Sandy Restaurant Reopens, Nobody Has Gotten Sick…Yet


A Sandy restaurateur with a series of health-code violations has reopened his Asian fusion restaurant weeks after the county shut it down after inspectors found nearly three-dozen infractions. But the restaurateur still faces challenges to ensure that his patrons don’t get sick after eating there.

In February, the Ichiban Sushi & Asian Cuisine, located at 109 W. 90th S. in Sandy, had its permit suspended after Salt Lake County Health Department inspectors found violations that exceeded risk levels by fifteen-fold during a routine health inspection.

Inspectors noted that “multiple floor drains in the kitchen were not draining properly and were backed up with waste water,” and “sewage remnants are present from backed up floor drains,” according to a report posted on the department’s website.

Other violations included fish not being stored at the proper temperature, and areas where the wall paint was in such disrepair that chips could have fallen in uncovered food.

The owner of the Sandy restaurant, Leming Lin, did not respond to a request for comment through the restaurant’s Facebook page.

Ichiban had a follow-up inspection on March 2 and later had its permit reinstated, according the health departments website. An inspection was done at the time and was marked with five critical violations.

The violations found during the subsequent inspection included cans that were dented severely, possibly adulterated food and areas around the back door showing signs of cat litter.

Nicholas Rupp, the county health department’s spokesman, said restaurant closures aren’t taken lightly. Once an establishment is closed its owners are required to meet with the health department the next day and prepare a corrected plan of action, he said. Sometimes restaurants can be closed for weeks at a time to fix the violations. A restaurant can close and reopen twice within a calendar year without penalties, depending on severity.  

The Sandy Ichiban was placed at the health department’s highest risk level – four – because sushi and other offerings served can possibly cause food borne illnesses. As a restaurant opens the health departments categorizes it by a risk level between one and four. Risk level four restaurants are inspected three to four times a year, as well as any time that a customer complains, Rupp said. These levels are determined by three main factors: food items served, food handling and the volume of people they serve in a day.

The county identifies two types of violations—critical and non-critical. These are presented on a point scale. Non-critical violations are worth one point and critical are worth up to six points, and the in-between of the two violations is three points.

According to the recent inspection report, Ichiban had 31 critical violations. More than half of those violations were three-point violations, and nearly the rest were six points. One was rated at 100 points — the worst level – which is rarely given.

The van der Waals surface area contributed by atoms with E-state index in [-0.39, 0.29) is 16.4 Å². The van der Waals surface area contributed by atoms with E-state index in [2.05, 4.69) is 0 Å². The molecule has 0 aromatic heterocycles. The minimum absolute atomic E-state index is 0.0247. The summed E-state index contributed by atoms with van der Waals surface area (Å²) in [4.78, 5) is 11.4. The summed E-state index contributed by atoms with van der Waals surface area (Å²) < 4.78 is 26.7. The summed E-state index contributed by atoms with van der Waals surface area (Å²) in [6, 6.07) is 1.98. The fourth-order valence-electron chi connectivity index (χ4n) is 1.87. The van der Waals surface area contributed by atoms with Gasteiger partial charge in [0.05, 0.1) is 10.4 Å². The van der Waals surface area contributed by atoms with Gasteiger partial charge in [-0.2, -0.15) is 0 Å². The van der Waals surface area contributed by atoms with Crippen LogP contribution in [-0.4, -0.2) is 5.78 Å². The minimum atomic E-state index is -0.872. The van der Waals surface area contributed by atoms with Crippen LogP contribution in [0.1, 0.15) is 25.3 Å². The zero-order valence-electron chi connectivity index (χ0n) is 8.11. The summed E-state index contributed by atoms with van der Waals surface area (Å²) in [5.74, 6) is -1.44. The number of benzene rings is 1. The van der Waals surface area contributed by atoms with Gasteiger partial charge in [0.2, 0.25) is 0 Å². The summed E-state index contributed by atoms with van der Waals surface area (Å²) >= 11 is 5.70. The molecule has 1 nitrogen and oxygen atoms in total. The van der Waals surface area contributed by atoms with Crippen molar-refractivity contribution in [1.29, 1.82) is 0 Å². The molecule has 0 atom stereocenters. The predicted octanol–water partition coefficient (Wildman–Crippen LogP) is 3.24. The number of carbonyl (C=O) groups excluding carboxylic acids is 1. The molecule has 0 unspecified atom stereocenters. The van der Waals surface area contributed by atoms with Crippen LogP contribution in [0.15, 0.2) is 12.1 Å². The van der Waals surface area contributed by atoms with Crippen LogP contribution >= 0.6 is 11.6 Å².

When it comes to raw fish, customers should be ensured that their food is being handled and prepared properly. Jessica DeAlba, a recent visitor at the restaurant, said she had a horrible experience. She said she have eaten someplace else.

Though the sushi may be cheap it might not be the best option.

Ichiban has several locations across Salt Lake County. But inspections come down to each individual restaurant, no matter the owner or whether it’s a part of a chain. “The owner can’t be present at every location every day,” Rupp said. Ultimately, it’s the manager of the location’s job to ensure good practices by the employees. The purpose of proper restaurant sanitation is to safeguard public health by ensuring customers are provided with food that is safe and unadulterated.

DeAlba said that she never looked at the health inspections before going to Ichiban, but now she does for every new restaurant she visits.

“I do not ever plan on ever going back there,” she said. “I remember the restaurant was very dirty, the booth seats were falling apart, the food came out warm and the strong smell of feces and cleaning chemicals affected the taste of everything.”

Wendy Hobbs, another recent visitor, had a five-star experience. In her Facebook review she said, “Prices were unbelievably cheap. Will definitely come again.”

Before speaking with a reporter she had not noticed the cleanliness issues at the restaurant. Like other people, Hobbs had heard about – and visited – Ichiban through word of mouth.

“I’m glad they shut down. Good food or not,” she said. “These guidelines are in place for a reason. And it’s the responsibility of the owners/management that they are up to code.”

Health inspections are available to the public. For more information, go to their website



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